“When I first started out, it was really lonely and confusing trying to figure out what I needed to know to make the business work. Living in New York means constantly having to prove yourself against thousands of more established companies and designers all fighting over the same resources. In a way, being in the fashion capital of the world has been the most challenging part of all – its always discouraging opening a magazine and seeing that your competition beat you to the punch with press or even just good design ideas.”

“I haven’t entirely gotten over these challenges but I try to keep ahead of my competition – I read the Wall Street Journal every day and subscribe to about 9 magazines. I also read tons of blogs and am a member of sites like the Switchboards. Honestly, the best advice I can give is to find a support network. I couldn’t find one so I created one with the Ladies Independent Design League.

The Power of Research
“I ask other indie designers about their experiences with stores and do research online. If I am visiting a city I try to setup visits with store buyers and also check out shopping guides like Lucky and local chambers of commerce or blogs.”

Marketing Products
“Right now I am developing a plan to aggressively pursue blogs and websites aimed at the plus-size market because there are so few outlets for women over size 10 to find great clothes. It has only been about a month so I don’t know if this approach will work yet. I am also doing lots of craft fairs and markets to get the word out. It has actually been a great way to streamline the designs because people can try items on and give me feedback.”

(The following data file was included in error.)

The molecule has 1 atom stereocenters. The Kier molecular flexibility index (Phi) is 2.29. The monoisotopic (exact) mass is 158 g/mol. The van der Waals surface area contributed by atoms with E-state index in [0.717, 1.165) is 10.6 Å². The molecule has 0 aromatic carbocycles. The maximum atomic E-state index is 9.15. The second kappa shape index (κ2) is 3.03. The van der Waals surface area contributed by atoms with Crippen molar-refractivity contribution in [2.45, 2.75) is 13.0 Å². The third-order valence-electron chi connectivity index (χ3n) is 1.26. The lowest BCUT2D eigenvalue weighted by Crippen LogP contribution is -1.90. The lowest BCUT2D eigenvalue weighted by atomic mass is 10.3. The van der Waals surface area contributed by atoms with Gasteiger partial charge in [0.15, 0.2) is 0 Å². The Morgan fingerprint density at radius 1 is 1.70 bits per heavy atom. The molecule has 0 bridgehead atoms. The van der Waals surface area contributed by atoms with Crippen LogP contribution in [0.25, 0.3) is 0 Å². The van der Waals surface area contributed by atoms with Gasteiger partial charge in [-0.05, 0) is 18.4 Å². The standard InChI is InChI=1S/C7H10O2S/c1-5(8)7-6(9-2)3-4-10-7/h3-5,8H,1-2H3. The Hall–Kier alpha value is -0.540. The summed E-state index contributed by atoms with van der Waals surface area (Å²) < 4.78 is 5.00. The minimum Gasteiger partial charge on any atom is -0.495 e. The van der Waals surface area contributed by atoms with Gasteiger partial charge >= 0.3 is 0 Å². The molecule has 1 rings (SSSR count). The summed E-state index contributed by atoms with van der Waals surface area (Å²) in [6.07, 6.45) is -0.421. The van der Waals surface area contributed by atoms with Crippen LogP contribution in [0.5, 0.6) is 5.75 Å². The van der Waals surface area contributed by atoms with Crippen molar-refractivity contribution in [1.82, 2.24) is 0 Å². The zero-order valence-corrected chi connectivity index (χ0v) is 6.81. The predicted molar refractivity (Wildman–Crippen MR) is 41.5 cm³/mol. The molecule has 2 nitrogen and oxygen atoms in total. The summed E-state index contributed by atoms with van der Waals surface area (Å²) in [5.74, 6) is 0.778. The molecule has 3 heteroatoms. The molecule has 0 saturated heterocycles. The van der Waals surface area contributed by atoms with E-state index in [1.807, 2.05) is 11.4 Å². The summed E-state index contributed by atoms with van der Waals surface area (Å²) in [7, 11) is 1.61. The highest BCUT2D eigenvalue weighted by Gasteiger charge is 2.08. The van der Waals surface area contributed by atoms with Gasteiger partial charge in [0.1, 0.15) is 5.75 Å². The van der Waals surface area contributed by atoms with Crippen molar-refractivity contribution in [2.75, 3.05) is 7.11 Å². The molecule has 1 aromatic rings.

Low-Cost Advertising
“My websites are in my email signature, and I also keep a mailing list. I always have cards with me and if I can’t hand them to people I leave them in coffee shops and clubs so people will pick them up. The Switchboards and Glitter are great ways to get people to look at your site too.”

Recommended Business Resources
“The Switchboards, Ladies Independent Design League, Get Crafty, the Crafty Bastards Blog, the Sampler, Design Sponge – these are all great resources.”

Inspired By…
“Women on the street – I know that’s a cliché answer, but I live in New York so I really see a huge variety of individual styles every day.”

Grace Bonney from Design Sponge, Grace Wang from Unsung Designers.

Words of Advice-No Fear
“Don’t give up! Find other women in your area who are doing what you want to do and ask them questions. Don’t be afraid – they’ll be happy to help you out.”


Kpoene Kofi-Bruce


Thursday, August 2, 2007

IE Tip 36: The Anti 9-to-5 Guide: Get Out of the Cube

Itching to get out of your cramped cubicle and into the freedom of entrepreneurship? Tune in to Michelle Goodman's Anti 9-to-5 Guide, which contains tips on taking the plunge into self-employment, entrepreneurship, or freelancing. Michelle herself took the plunge in 1992 and is now a freelance writer for publications such as Salon, Bitch, and Bust.